Newer motif/module discovery methods, including for example Chromia [9], Centipede [10], ProbTF [11], CompleteMOTIFs [12], Combinatorial CRM decoder [13] and i-cisTarget [14], try to take advantage of such additional information in order to improve their predictions. Some of these tools rely on a fixed set of features which are utilized in a predefined manner. This makes them very convenient and easy to use, but it also means that they are unable to incorporate new data unless their original creators update the underlying databases. Other methods are more general and can work with arbitrary data, but require that the users themselves obtain all the relevant data for the sequences they want to analyse and also convert this data into a format the tool can handle. This might not always be a trivial task, and it can sometimes even require that the users are skilled in programming. Hence, the threshold for making use of additional data in the analysis can often be high.

In this paper we present a tool called MotifLab which is designed to be a general workbench for analysing regulatory sequences and predicting binding sites for individual transcription factors and modules of co-operating factors. The main purpose of MotifLab is to provide a flexible framework which allows users to easily incorporate different kinds of additional information into the motif discovery process. As a motif discovery workbench it has drawn inspiration from other related tools, primarily Toucan [15], but it also shares similarities with e.g. MochiView [16], SeqVISTA [17] and RSAT [18]. MotifLab is written in Java and will run locally as a stand-alone application.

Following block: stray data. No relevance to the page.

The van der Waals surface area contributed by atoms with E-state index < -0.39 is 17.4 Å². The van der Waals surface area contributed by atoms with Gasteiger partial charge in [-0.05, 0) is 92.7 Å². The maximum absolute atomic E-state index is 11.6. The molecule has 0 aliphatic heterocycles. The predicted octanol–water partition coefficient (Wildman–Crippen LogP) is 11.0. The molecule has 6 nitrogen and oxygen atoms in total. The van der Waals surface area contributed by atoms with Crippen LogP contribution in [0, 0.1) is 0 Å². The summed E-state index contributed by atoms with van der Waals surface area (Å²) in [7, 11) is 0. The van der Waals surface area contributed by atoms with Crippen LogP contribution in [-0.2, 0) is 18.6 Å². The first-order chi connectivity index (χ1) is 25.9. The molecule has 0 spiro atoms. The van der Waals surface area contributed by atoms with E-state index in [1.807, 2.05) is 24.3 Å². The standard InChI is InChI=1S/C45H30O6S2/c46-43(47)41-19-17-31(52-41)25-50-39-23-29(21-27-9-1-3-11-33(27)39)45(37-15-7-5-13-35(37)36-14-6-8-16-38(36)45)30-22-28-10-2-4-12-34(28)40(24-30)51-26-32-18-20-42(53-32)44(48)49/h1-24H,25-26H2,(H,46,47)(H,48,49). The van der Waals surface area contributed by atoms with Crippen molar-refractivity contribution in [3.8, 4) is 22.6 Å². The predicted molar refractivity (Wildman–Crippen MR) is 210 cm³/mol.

Software description

At its core, MotifLab functions as a repository of data objects that can be manipulated and analysed using a number of available operations. The results can be visualized and examined interactively within the system or be output to standard text based formats (FASTA, GFF etc.) for further processing by other programs. MotifLab is not backed up by a central dedicated database server, but data can be retrieved automatically from various internet resources, such as the UCSC Genome Browser [19] or DAS servers [20], or alternatively be imported from local files. New data objects can also be derived from already existing objects or created manually from scratch.